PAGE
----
OSLO (Reuters) - Equinor said on Friday it will invest nearly 5 billion Norwegian crowns ($549 million) to build floating turbines to supply power to several North Sea oil and gas platforms, in a move that will allow the Norwegian firm to cut carbon emissions.
The 88 megawatt (MW) capacity project, called Hywind Tampen, consisting of 11 turbines, would meet about 35% of electricity needs at the Gullfaks and Snorre fields, Equinor said.
The project will allow Equinor to reduce CO2 emissions from gas turbines on offshore installations by about 200,000 tonnes per year, an equivalent of emissions from 100,000 cars every year, it added.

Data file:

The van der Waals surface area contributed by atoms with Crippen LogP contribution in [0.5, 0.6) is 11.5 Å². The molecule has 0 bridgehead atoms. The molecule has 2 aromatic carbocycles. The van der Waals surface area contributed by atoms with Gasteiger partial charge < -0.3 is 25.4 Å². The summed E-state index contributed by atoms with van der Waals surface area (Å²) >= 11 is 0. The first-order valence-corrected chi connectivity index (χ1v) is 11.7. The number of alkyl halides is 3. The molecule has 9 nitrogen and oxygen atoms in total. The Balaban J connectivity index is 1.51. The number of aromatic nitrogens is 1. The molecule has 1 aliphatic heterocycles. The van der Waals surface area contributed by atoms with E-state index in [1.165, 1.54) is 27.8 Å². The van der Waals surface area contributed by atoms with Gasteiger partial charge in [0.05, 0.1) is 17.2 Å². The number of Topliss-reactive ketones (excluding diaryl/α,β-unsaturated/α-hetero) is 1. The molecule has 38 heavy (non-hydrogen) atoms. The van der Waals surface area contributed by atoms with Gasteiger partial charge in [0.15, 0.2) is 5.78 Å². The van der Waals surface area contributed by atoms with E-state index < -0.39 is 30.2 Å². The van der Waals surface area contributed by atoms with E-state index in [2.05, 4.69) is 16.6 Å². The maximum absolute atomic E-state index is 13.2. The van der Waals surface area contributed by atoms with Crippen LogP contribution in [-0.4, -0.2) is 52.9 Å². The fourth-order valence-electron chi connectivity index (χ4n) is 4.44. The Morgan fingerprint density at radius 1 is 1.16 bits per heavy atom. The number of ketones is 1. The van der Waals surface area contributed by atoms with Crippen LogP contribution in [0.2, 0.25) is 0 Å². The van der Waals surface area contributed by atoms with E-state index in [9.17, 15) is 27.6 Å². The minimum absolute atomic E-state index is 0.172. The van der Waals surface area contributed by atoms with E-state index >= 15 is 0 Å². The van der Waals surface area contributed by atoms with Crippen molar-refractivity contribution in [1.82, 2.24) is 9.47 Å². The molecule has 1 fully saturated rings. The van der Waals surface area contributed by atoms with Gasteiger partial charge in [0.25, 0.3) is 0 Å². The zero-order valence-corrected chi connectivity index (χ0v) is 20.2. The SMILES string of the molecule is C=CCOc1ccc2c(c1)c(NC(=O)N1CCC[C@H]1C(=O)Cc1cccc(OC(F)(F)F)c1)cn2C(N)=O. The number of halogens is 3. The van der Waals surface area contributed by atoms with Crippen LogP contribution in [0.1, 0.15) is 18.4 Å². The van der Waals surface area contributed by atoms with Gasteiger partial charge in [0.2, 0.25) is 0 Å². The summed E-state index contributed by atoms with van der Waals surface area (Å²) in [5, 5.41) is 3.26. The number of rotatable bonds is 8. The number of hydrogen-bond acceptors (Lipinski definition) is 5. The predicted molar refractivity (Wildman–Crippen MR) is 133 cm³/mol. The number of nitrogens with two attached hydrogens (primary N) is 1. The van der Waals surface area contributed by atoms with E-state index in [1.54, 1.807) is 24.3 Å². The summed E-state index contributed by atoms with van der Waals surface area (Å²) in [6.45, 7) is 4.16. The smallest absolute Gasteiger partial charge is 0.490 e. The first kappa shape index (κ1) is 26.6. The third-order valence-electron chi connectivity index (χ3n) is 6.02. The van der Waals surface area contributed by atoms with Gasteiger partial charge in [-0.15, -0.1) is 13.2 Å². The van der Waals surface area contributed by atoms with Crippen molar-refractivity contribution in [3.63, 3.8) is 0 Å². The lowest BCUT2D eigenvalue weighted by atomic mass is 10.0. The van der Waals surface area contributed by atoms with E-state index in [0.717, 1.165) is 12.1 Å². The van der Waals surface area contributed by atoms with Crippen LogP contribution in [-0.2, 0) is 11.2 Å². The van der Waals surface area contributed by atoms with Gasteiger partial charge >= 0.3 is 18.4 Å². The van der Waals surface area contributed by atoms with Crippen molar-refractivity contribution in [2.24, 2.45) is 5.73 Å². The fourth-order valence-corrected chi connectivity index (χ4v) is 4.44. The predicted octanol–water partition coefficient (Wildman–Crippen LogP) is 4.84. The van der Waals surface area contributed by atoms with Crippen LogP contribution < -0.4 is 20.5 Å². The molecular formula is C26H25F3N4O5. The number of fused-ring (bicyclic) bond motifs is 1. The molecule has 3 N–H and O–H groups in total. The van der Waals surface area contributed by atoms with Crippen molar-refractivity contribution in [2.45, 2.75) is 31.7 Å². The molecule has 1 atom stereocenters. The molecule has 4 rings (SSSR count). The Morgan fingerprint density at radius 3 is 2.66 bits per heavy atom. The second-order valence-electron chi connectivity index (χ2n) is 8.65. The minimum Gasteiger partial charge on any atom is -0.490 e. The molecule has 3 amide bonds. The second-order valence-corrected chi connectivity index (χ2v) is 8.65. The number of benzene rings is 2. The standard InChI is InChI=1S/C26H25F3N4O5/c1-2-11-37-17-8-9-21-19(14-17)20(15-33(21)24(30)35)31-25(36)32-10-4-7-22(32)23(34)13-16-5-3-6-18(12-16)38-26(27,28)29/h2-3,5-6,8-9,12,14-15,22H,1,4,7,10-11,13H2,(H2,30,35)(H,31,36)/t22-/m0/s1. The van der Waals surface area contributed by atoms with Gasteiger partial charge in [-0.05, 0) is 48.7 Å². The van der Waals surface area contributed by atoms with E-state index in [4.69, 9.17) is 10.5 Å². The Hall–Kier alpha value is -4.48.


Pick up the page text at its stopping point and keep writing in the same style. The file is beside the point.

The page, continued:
Though Equinor had presented preliminary plans for the Hywind Tampen project last year, the decision to go ahead with the investment was only made on Friday. The cost estimate was unchanged from projections made in 2018.
The Norwegian government earlier this year agreed to provide 2.3 billion crowns in financial support, in addition to 566 million crowns provided by the industry’s NOx fund.
Equinor’s partners in the two licenses are state-owned Petoro, OMV, Idemitsu, Wintershall Dea [WINT.UL], Eni’s subsidiary Vaar Energi and Exxon Mobil.
Last month, Exxon had agreed to sell its stakes off Norway, including in the Snorre license, to Vaar Energi.
Reporting by Nerijus Adomaitis, Editing by Terje Solsvik and Sherry Jacob-Phillips